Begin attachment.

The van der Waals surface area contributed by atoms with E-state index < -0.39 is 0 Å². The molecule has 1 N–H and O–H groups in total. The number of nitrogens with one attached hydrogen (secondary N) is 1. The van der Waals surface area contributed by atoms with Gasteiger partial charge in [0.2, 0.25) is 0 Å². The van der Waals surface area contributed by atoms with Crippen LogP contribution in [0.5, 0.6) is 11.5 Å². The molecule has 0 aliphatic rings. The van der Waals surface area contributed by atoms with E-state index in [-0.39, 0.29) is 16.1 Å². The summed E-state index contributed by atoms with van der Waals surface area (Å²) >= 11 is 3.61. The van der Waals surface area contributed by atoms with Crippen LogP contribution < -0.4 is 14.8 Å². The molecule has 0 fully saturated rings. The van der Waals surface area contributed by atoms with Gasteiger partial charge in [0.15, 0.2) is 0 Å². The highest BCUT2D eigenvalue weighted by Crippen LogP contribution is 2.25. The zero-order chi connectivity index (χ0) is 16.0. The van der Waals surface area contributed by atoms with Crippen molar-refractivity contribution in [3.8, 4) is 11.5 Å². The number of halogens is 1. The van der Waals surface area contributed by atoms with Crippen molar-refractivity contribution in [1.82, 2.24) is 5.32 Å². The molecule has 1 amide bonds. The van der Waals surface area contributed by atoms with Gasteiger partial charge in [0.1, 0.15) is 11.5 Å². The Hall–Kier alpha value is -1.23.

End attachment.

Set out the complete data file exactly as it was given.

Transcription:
The van der Waals surface area contributed by atoms with E-state index < -0.39 is 0 Å². The molecule has 1 N–H and O–H groups in total. The number of nitrogens with one attached hydrogen (secondary N) is 1. The van der Waals surface area contributed by atoms with Gasteiger partial charge in [0.2, 0.25) is 0 Å². The van der Waals surface area contributed by atoms with Crippen LogP contribution in [0.5, 0.6) is 11.5 Å². The molecule has 0 aliphatic rings. The van der Waals surface area contributed by atoms with E-state index in [-0.39, 0.29) is 16.1 Å². The summed E-state index contributed by atoms with van der Waals surface area (Å²) >= 11 is 3.61. The van der Waals surface area contributed by atoms with Crippen LogP contribution < -0.4 is 14.8 Å². The molecule has 0 fully saturated rings. The van der Waals surface area contributed by atoms with Gasteiger partial charge in [0.15, 0.2) is 0 Å². The highest BCUT2D eigenvalue weighted by Crippen LogP contribution is 2.25. The zero-order chi connectivity index (χ0) is 16.0. The van der Waals surface area contributed by atoms with Crippen molar-refractivity contribution in [3.8, 4) is 11.5 Å². The number of halogens is 1. The van der Waals surface area contributed by atoms with Crippen molar-refractivity contribution in [1.82, 2.24) is 5.32 Å². The molecule has 1 amide bonds. The van der Waals surface area contributed by atoms with Gasteiger partial charge in [0.1, 0.15) is 11.5 Å². The Hall–Kier alpha value is -1.23.